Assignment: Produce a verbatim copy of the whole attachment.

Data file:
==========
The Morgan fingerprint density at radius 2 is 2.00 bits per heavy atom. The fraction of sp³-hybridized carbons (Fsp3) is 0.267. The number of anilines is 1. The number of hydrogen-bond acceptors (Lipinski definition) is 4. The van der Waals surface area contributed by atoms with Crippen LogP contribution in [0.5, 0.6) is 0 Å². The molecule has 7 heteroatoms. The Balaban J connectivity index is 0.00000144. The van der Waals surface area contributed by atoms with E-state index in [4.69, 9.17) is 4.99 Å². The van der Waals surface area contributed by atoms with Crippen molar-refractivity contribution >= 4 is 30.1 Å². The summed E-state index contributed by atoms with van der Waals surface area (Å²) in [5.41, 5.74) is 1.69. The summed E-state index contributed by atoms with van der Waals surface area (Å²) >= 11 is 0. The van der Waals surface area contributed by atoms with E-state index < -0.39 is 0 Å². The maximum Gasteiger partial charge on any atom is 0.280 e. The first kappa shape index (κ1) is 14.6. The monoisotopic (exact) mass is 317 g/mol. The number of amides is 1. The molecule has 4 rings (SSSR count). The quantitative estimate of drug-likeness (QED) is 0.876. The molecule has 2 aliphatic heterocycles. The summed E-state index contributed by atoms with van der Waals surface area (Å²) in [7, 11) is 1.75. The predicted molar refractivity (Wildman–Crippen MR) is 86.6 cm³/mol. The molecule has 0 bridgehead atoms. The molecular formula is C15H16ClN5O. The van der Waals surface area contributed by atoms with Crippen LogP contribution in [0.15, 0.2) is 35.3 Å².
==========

The Morgan fingerprint density at radius 2 is 2.00 bits per heavy atom. The fraction of sp³-hybridized carbons (Fsp3) is 0.267. The number of anilines is 1. The number of hydrogen-bond acceptors (Lipinski definition) is 4. The van der Waals surface area contributed by atoms with Crippen LogP contribution in [0.5, 0.6) is 0 Å². The molecule has 7 heteroatoms. The Balaban J connectivity index is 0.00000144. The van der Waals surface area contributed by atoms with E-state index in [4.69, 9.17) is 4.99 Å². The van der Waals surface area contributed by atoms with Crippen molar-refractivity contribution >= 4 is 30.1 Å². The summed E-state index contributed by atoms with van der Waals surface area (Å²) in [5.41, 5.74) is 1.69. The summed E-state index contributed by atoms with van der Waals surface area (Å²) >= 11 is 0. The van der Waals surface area contributed by atoms with E-state index < -0.39 is 0 Å². The maximum Gasteiger partial charge on any atom is 0.280 e. The first kappa shape index (κ1) is 14.6. The monoisotopic (exact) mass is 317 g/mol. The number of amides is 1. The molecule has 4 rings (SSSR count). The quantitative estimate of drug-likeness (QED) is 0.876. The molecule has 2 aliphatic heterocycles. The summed E-state index contributed by atoms with van der Waals surface area (Å²) in [7, 11) is 1.75. The predicted molar refractivity (Wildman–Crippen MR) is 86.6 cm³/mol. The molecule has 0 bridgehead atoms. The molecular formula is C15H16ClN5O. The van der Waals surface area contributed by atoms with Crippen LogP contribution in [0.15, 0.2) is 35.3 Å².